New Reviews

Seth Rogen plays a guy named Ben Stone, who's been stoned most of his adult life. Katherine Heigl, free from the gloomy climes of Seattle Grace Hospital, is Alison Scott, who's been promoted from E! segment producer to on-air talent, goes to a club with her sister (Leslie Mann), and winds up in bed with Ben. Turns out, of course, he's given her the gift that keeps on giving in nine months. What follows is inevitable: A mistake turns into an accidental relationship turns into True Love turns into heartbreak turns into happiness at last, which gives nothing away, because writer/director Judd Apatow is not one to betray the characters he loves like family. It's the journey—which lasts more than two hours, and feels much shorter—in which the audience is meant to find delight and even a bit of melancholy, as Apatow wrings the biggest laughs from the smallest moments. What makes Knocked Up a terrific film is its relaxed, shaggy vibe; if it feels improvised in places, that's because Apatow trusts his actors enough to let them make it up as they go, like the people they're playing. It's more than just a loose-limbed variation on About a Boy. It's a sincere meditation on adulthood, accountability, and fidelity—and, yeah, getting high. (Robert Wilonsky) (Countywide)

This astounding little film, which John Carney wrote and directed, is a deceptively simple movie—a narrative strung together by pop songs, but without the sheen (or arrogance) of most cinematic musicals. By day, a Dublin busker (Glen Hansard) sings Van Morrison on a street corner for spare change. At night, he switches to his own compositions, most written for the girlfriend who's abandoned the guy (who has no name in the film or credits other than The Guy). A Czech girl (Markta Irglov, billed only as The Girl) approaches The Guy and asks him about his songs. He brushes her off; she's pretty but too young. She's also persistent. It turns out this Girl selling flowers to strangers for loose coins is also a musician—a pianist and singer, every bit The Guy's equal. And so theirs becomes a friendship and partnership—though not quite a relationship, because of The Guy's ex and The Girl's estranged husband. He teaches her his songs and they marshal their forces to book time in a recording studio, where they cut a few tracks that will lead them…where? We have no idea at all by the end of 88 minutes that come and go far too fast. Ah, but that's the thing about Once: You'll want to see it twice. (Robert Wilonsky) (Mann Rancho Niguel, Laguna Niguel; Regency South Coast Village, Santa Ana)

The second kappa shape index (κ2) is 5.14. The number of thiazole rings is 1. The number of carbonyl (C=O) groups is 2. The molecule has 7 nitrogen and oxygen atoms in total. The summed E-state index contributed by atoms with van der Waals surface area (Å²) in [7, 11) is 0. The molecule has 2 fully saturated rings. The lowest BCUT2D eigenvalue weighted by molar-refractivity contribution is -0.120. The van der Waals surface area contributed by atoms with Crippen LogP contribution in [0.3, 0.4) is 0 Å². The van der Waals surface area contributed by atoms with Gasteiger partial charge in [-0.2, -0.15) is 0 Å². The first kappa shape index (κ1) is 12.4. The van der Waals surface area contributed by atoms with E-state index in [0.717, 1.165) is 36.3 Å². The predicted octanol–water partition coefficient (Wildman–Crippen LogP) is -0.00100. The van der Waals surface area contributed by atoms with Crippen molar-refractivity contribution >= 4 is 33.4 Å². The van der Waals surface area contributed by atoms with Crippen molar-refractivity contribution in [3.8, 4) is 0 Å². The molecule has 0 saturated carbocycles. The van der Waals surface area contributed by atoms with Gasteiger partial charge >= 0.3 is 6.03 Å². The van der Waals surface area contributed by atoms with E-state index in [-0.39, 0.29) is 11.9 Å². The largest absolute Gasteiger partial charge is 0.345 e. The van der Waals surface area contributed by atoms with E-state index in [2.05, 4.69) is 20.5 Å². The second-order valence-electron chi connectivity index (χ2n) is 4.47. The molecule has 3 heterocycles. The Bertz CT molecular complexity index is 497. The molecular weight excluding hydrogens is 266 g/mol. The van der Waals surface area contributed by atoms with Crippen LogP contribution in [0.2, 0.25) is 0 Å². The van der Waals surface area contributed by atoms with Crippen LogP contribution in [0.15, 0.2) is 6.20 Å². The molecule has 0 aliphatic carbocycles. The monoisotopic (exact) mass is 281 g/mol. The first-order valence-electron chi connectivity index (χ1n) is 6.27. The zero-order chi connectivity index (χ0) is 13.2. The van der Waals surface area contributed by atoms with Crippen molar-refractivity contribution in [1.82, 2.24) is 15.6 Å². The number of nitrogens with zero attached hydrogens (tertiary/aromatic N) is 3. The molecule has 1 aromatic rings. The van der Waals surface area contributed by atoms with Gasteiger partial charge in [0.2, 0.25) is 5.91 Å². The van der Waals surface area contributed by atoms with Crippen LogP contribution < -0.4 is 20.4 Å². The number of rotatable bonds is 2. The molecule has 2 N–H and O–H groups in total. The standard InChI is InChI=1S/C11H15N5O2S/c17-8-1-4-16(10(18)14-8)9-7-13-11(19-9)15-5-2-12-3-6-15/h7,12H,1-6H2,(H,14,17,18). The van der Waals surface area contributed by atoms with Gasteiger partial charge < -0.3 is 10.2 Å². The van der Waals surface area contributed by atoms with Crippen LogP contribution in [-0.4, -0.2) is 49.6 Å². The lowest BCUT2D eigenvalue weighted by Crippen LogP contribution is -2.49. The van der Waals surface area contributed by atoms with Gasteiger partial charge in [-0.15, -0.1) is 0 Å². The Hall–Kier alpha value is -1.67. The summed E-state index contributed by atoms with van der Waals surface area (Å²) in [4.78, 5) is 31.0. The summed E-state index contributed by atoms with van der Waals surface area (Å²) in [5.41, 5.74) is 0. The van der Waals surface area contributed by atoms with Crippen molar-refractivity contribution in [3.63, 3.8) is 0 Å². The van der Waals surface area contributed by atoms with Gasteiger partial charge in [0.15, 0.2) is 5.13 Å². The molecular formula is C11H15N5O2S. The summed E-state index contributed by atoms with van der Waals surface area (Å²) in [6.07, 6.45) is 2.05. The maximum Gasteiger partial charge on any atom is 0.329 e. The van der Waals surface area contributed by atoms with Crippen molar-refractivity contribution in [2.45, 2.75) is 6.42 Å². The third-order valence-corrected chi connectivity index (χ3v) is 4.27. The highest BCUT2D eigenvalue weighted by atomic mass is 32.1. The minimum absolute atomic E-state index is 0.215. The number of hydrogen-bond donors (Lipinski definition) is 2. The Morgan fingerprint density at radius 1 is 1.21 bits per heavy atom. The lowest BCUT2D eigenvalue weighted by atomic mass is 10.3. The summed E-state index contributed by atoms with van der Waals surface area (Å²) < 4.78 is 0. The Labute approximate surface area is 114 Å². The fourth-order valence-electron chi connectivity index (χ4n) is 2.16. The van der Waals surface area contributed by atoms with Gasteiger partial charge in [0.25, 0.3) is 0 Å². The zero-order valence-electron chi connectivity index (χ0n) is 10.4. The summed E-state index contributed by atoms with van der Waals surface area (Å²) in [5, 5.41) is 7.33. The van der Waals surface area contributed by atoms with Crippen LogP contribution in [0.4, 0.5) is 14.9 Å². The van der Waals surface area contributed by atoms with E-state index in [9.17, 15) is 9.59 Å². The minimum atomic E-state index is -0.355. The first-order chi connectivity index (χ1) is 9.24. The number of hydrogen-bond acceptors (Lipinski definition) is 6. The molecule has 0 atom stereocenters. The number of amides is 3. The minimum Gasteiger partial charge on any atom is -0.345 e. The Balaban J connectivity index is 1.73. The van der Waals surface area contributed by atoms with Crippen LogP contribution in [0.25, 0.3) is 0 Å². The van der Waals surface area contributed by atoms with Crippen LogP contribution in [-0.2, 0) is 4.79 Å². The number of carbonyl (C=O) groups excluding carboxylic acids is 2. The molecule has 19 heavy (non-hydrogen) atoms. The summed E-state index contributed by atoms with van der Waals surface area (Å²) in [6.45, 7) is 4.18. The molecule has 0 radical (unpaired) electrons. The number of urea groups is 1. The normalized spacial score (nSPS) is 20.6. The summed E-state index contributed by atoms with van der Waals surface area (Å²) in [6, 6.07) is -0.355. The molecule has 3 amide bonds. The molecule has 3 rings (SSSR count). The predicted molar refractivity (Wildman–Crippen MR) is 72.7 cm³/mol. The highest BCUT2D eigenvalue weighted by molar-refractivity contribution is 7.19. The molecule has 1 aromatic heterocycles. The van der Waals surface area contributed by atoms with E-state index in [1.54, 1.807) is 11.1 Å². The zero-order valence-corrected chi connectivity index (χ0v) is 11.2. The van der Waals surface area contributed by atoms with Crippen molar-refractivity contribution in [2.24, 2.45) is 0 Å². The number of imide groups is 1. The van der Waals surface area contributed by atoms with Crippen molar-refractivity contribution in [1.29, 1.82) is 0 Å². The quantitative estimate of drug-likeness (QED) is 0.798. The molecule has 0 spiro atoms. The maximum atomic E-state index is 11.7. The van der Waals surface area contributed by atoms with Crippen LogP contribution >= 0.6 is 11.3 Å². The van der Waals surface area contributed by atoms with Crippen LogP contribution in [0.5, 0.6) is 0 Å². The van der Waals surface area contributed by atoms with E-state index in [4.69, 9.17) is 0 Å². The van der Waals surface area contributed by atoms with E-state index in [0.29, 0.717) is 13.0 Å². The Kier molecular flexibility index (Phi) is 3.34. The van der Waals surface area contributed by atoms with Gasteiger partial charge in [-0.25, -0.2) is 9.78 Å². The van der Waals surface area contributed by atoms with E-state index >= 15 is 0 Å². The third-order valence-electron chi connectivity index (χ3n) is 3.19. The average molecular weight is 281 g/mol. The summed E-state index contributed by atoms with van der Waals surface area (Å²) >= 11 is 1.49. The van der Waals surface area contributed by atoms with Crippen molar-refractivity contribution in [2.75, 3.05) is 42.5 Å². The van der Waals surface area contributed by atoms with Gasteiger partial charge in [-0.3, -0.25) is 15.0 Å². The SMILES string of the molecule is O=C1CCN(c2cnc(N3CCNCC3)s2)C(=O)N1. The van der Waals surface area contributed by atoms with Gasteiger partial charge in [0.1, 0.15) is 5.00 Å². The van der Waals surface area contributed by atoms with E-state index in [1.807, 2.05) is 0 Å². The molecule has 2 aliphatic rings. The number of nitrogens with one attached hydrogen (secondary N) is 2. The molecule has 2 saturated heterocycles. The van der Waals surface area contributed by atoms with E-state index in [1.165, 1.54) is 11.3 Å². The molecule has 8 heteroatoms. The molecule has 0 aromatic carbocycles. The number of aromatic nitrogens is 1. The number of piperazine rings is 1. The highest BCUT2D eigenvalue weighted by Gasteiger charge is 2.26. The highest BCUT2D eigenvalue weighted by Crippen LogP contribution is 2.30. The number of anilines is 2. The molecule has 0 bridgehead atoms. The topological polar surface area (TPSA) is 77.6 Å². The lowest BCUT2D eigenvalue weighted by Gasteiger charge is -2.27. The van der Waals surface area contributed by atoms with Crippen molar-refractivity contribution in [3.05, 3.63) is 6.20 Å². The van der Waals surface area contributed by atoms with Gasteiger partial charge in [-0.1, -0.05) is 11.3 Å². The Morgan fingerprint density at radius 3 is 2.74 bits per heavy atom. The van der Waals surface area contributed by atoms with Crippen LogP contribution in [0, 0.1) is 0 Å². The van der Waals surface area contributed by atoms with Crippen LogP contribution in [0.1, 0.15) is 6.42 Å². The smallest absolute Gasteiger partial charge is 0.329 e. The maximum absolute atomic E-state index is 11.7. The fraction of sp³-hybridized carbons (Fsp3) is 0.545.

Based on a serialized novel by Yasutaka Tsutsui, this loopy anime from director Satoshi Kon (Millennium Actress) isn't a movie that's meant to be understood so much as simply experienced—or maybe dreamed. Here's what I know for sure (and plot-wise, it isn't much): Our psychotherapist superheroine Paprika, a.k.a. Dr. Atsuko Chiba, learns that her laboratory's dream machine, the DC-Mini, has gone missing. So she goes looking for the errant device, digitally jacking into her colleagues' dreams and discovering clues that include menacing geisha dolls and the recurring nightmare of a guilt-ridden police detective—who happens to hate movies. Like the best work of Kon's compatriots Mamoru Oshii (Ghost in the Shell) and Hayao Miyazaki (Spirited Away), Paprika is a film in which, minute to minute, basically anything can happen; the narrative is almost completely unbound. But Kon wouldn't be his genre's supreme self-reflexivist if he didn't insist on revealing frames within the frame—which here include not just characters' dreams, but movie and laptop screens, plus a Planet Hollywood-esque elevator that stops on floors devoted to Tarzan and James Bond. At once cinephobic and cinephilic, Kon's heady cure for blockbuster blues couldn't have come along at a better time. (Rob Nelson) (Edwards University, Irvine)

See “Spall, Bearer.” (Via Lido, Newport Beach)